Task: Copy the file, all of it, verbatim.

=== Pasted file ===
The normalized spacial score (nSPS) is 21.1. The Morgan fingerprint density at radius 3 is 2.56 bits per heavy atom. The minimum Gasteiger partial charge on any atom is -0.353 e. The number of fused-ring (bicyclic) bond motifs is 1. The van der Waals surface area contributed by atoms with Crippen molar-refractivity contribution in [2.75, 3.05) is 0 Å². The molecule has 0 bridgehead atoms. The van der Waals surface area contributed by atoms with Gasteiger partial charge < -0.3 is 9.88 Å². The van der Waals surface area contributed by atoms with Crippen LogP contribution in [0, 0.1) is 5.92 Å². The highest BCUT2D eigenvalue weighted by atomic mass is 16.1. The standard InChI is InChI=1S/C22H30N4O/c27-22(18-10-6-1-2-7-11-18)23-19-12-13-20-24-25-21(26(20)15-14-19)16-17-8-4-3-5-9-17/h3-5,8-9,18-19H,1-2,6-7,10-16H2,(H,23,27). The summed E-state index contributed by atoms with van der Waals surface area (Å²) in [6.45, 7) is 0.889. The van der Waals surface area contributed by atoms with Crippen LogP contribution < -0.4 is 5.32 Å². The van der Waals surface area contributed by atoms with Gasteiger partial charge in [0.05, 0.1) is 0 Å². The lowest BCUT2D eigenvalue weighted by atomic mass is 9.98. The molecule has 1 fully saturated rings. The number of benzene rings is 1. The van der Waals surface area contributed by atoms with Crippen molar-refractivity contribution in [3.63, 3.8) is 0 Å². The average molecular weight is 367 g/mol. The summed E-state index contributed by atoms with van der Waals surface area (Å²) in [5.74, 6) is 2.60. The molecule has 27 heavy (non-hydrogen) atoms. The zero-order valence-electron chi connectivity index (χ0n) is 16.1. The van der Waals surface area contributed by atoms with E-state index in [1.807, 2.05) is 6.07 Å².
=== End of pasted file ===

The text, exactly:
The normalized spacial score (nSPS) is 21.1. The Morgan fingerprint density at radius 3 is 2.56 bits per heavy atom. The minimum Gasteiger partial charge on any atom is -0.353 e. The number of fused-ring (bicyclic) bond motifs is 1. The van der Waals surface area contributed by atoms with Crippen molar-refractivity contribution in [2.75, 3.05) is 0 Å². The molecule has 0 bridgehead atoms. The van der Waals surface area contributed by atoms with Gasteiger partial charge < -0.3 is 9.88 Å². The van der Waals surface area contributed by atoms with Crippen LogP contribution in [0, 0.1) is 5.92 Å². The highest BCUT2D eigenvalue weighted by atomic mass is 16.1. The standard InChI is InChI=1S/C22H30N4O/c27-22(18-10-6-1-2-7-11-18)23-19-12-13-20-24-25-21(26(20)15-14-19)16-17-8-4-3-5-9-17/h3-5,8-9,18-19H,1-2,6-7,10-16H2,(H,23,27). The summed E-state index contributed by atoms with van der Waals surface area (Å²) in [6.45, 7) is 0.889. The van der Waals surface area contributed by atoms with Crippen LogP contribution < -0.4 is 5.32 Å². The van der Waals surface area contributed by atoms with Gasteiger partial charge in [0.05, 0.1) is 0 Å². The lowest BCUT2D eigenvalue weighted by atomic mass is 9.98. The molecule has 1 fully saturated rings. The number of benzene rings is 1. The van der Waals surface area contributed by atoms with Crippen molar-refractivity contribution in [3.63, 3.8) is 0 Å². The average molecular weight is 367 g/mol. The summed E-state index contributed by atoms with van der Waals surface area (Å²) in [5.74, 6) is 2.60. The molecule has 27 heavy (non-hydrogen) atoms. The zero-order valence-electron chi connectivity index (χ0n) is 16.1. The van der Waals surface area contributed by atoms with E-state index in [1.807, 2.05) is 6.07 Å².